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I am a Chinese citizen. I overstayed my previous Spanish visa for 6 months (for personal reasons). Now I am back in China. I also did not face any problems while exit and was also not charged any overstay fee. And after 1 month I am re-applying for Schengen visa. Will my visa be rejected?

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    Possible duplicate of Schengen visa refusal due to an inadvertent overstay – Jacob Horbulyk Aug 22 '17 at 10:16
  • I don’t think the questions are similar enough. The other OP learnt from their overstay (which was a few days) from the consulate after applying for a new visa. This OP knows they overstayed a whole six months and hasn’t applied yet. Also, the time frame is exceedingly different (I don’t think one week’s overstayers are treated like six months’ overstayers). – Jan Aug 22 '17 at 11:43
  • One month after what? Leaving the Schengen area? You wouldn't be able to get another short-stay visa so soon even if you hadn't overstayed at all and left after 90 days (instead of 6 months). If I understood you correctly, I don't see how you could possibly get a visa unless the consulate is grossly negligent. – Relaxed Aug 22 '17 at 12:28
  • Schengen visas are meant for short visits while maintaining a residence elsewhere. Before getting into the details of the rules or whether you can bend them a little, you have to understand that trying to live in the Schengen area with one is a recipe for disaster. – Relaxed Aug 22 '17 at 12:31
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Ultimately, we cannot tell whether your visa will be rejected. Also, IANAL. However, note that:

  1. There is a passport check when exiting the Schengen area. If they told you that you are banned from re-entry, then....so is it. You didn't write that happened when exiting the Schengen area, so we don't really know. If you were not fined when leaving the Schengen area, your chances may be better as your application may not be automatically rejected.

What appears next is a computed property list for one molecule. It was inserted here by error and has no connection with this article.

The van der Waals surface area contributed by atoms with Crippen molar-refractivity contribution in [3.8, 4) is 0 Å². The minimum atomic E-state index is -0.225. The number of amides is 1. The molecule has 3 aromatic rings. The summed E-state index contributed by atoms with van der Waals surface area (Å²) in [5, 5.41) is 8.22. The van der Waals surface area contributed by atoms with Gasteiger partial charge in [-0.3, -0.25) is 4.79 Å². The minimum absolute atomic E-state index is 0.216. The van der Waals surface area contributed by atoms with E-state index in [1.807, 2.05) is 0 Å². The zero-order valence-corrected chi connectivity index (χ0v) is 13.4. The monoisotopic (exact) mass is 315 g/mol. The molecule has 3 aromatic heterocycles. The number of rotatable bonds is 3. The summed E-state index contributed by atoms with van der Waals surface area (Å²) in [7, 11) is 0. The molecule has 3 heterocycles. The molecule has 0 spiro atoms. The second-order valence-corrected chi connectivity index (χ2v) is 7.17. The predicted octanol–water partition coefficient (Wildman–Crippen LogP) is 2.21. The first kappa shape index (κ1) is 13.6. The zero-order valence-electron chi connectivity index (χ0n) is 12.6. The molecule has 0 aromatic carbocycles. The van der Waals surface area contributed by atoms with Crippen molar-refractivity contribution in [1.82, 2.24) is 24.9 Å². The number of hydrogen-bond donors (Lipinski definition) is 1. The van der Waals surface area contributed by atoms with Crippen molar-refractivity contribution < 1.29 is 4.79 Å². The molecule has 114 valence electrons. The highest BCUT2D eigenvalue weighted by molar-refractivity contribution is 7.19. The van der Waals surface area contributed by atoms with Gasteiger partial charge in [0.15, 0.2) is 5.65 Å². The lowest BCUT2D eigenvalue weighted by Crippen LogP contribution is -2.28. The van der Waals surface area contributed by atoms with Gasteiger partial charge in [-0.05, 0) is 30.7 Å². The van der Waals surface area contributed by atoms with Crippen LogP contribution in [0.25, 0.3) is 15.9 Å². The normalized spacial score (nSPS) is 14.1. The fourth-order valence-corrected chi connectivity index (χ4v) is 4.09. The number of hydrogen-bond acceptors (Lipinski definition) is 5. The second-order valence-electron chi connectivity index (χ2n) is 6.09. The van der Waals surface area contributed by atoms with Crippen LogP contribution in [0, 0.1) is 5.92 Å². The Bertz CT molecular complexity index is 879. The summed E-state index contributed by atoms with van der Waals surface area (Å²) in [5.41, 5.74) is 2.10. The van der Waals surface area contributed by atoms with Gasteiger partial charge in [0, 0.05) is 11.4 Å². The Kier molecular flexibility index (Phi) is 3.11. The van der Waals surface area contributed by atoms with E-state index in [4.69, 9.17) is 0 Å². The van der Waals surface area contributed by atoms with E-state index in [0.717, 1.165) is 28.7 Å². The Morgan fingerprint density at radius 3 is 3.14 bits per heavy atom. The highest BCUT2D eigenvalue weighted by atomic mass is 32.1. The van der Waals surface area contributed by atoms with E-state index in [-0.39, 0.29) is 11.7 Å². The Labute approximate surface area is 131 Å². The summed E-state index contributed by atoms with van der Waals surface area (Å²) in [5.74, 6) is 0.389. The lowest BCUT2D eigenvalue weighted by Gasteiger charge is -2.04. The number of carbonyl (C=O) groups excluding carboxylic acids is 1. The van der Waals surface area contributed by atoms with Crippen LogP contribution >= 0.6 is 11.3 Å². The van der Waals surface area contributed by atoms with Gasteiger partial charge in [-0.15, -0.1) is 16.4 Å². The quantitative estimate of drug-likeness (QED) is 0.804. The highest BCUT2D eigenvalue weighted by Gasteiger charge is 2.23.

2. If you plan on re-applying, you should be able to provide verifiable evidence that you will not overstay again. After an overstay, the consular officer will find it likely that you will do it again, unless you can convince them otherwise. So unless you can provide such evidence, you may want to save the application fee.

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  • Not a bad answer but where did the OP mention a ban? An overstay does not automatically result in a ban, that depend on local laws and specific circumstances. If there is in fact a ban, then the visa will be promptly rejected. You first need to go through a separate appeal to lift the ban (applying for a visa is the way you apply for, e.g., a US ban to be waived or lifted, not so in the Schengen area AFAIK). On the other hand, if there is no ban, the overstay would presumably still weigh heavily on the application but the consulate is legally free to grant a visa. – Relaxed Aug 22 '17 at 12:36
  • @Relaxed The OP did not mention anything at all about the departure from the Schengen area - which is why there is an "if" in "If they told you that you are banned from re-entry, then....so is it. You didn't write that happened when exiting the Schengen area, so we don't really know.". – DCTLib Aug 22 '17 at 12:56
  • Oh, sorry, I simply overlooked the “if” and stopped there. But a ban and a fine are not necessarily related. – Relaxed Aug 22 '17 at 12:57
  • Thanks for the reply but unfortunately I dont have enough reputations points to cast vote to your answer. Thanks! – user2907700 Aug 22 '17 at 13:02
  • @user2907700, you can accept the answer by clicking on the tick button instead. – gdrt Aug 22 '17 at 13:08

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